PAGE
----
Voices is a collection of twenty short stories and covers some varied time periods and locations. We begin with a straightforward, old-fashioned (slightly predictable) ghost story, but there are plenty of other stories to follow. We meet Josephine Baker in Paris, enjoy a couple of folktales from Eastern Europe, and find out what it might have been like to have sailed on the Titanic. We see the power of Nature at its most devastating, the loneliness of the Appalachian Mountains in the 1870s, and an homage to Raymond Chandler set in Luxor in the 1980s.
One or two of the stories rambled a little and were perhaps a bit pointless – but with such a divergence of subjects, and as with all short story selections, there are some interesting inclusions, some not so interesting – and ‘interesting’ depends on the individual reader. Two of the stories are extracts from the author’s own published books – a clever way of publicising one’s work.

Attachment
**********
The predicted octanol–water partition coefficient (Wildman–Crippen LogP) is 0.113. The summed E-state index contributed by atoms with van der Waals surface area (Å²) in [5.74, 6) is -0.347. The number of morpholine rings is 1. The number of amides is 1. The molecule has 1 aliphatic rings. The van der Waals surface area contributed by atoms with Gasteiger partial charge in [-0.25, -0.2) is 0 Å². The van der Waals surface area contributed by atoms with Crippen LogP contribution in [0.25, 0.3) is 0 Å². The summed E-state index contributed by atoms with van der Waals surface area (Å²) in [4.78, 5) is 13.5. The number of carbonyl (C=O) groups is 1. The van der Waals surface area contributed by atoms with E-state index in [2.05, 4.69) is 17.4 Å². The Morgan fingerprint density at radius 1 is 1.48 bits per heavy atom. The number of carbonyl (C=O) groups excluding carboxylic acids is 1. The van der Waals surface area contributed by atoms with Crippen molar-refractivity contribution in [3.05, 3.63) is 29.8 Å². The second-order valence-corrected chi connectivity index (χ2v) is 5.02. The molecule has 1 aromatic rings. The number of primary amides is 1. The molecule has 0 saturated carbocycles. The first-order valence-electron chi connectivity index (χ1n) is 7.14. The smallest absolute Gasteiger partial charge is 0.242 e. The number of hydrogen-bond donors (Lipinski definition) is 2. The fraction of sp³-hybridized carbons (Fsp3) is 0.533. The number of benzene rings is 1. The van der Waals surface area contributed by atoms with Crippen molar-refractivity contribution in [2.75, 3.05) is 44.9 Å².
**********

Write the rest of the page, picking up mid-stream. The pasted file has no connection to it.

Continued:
One of the stories, “Dancing with Shaw,” comprises a series of ‘letters’ written or received by George Bernard Shaw. For some reason, these letters are produced as left-justified and the text looks somewhat out of place: fully-justified (as with all other text in the book) would give a tidier appearance and a more overall professional finish.
All the stories – whether or not I personally enjoyed them – are well-written and a fair degree of research has clearly gone into creating them, so recommended. Available from the author via Amazon.co.uk.